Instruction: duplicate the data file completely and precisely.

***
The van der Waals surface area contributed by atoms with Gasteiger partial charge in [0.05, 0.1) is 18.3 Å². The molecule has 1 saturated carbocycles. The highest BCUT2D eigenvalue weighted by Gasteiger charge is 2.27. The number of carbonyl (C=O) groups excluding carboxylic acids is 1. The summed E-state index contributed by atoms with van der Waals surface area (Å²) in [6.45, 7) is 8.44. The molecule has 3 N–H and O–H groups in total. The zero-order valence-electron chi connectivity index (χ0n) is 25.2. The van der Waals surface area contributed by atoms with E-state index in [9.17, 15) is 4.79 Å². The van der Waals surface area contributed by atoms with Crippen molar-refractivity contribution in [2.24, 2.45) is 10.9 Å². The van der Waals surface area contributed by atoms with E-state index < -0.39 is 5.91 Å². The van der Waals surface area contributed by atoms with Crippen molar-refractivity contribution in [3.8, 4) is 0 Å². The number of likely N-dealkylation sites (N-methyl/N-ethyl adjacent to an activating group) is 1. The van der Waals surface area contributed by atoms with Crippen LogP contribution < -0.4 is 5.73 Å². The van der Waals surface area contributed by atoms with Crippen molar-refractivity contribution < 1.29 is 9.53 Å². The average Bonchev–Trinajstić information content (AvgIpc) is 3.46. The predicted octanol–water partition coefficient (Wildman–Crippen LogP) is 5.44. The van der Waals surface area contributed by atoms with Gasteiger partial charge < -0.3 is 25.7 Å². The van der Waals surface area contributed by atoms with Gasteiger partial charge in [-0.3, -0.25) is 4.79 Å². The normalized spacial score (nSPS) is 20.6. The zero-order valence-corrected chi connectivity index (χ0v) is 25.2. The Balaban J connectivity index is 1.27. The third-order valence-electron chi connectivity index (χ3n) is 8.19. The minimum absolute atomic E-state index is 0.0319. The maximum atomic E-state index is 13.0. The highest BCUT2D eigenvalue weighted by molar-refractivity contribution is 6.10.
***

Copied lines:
The van der Waals surface area contributed by atoms with Gasteiger partial charge in [0.05, 0.1) is 18.3 Å². The molecule has 1 saturated carbocycles. The highest BCUT2D eigenvalue weighted by Gasteiger charge is 2.27. The number of carbonyl (C=O) groups excluding carboxylic acids is 1. The summed E-state index contributed by atoms with van der Waals surface area (Å²) in [6.45, 7) is 8.44. The molecule has 3 N–H and O–H groups in total. The zero-order valence-electron chi connectivity index (χ0n) is 25.2. The van der Waals surface area contributed by atoms with E-state index in [9.17, 15) is 4.79 Å². The van der Waals surface area contributed by atoms with Crippen molar-refractivity contribution in [2.24, 2.45) is 10.9 Å². The van der Waals surface area contributed by atoms with E-state index < -0.39 is 5.91 Å². The van der Waals surface area contributed by atoms with Crippen molar-refractivity contribution in [3.8, 4) is 0 Å². The number of likely N-dealkylation sites (N-methyl/N-ethyl adjacent to an activating group) is 1. The van der Waals surface area contributed by atoms with Crippen LogP contribution < -0.4 is 5.73 Å². The van der Waals surface area contributed by atoms with Crippen molar-refractivity contribution < 1.29 is 9.53 Å². The average Bonchev–Trinajstić information content (AvgIpc) is 3.46. The predicted octanol–water partition coefficient (Wildman–Crippen LogP) is 5.44. The van der Waals surface area contributed by atoms with Gasteiger partial charge < -0.3 is 25.7 Å². The van der Waals surface area contributed by atoms with Gasteiger partial charge in [-0.3, -0.25) is 4.79 Å². The normalized spacial score (nSPS) is 20.6. The zero-order valence-corrected chi connectivity index (χ0v) is 25.2. The Balaban J connectivity index is 1.27. The third-order valence-electron chi connectivity index (χ3n) is 8.19. The minimum absolute atomic E-state index is 0.0319. The maximum atomic E-state index is 13.0. The highest BCUT2D eigenvalue weighted by molar-refractivity contribution is 6.10.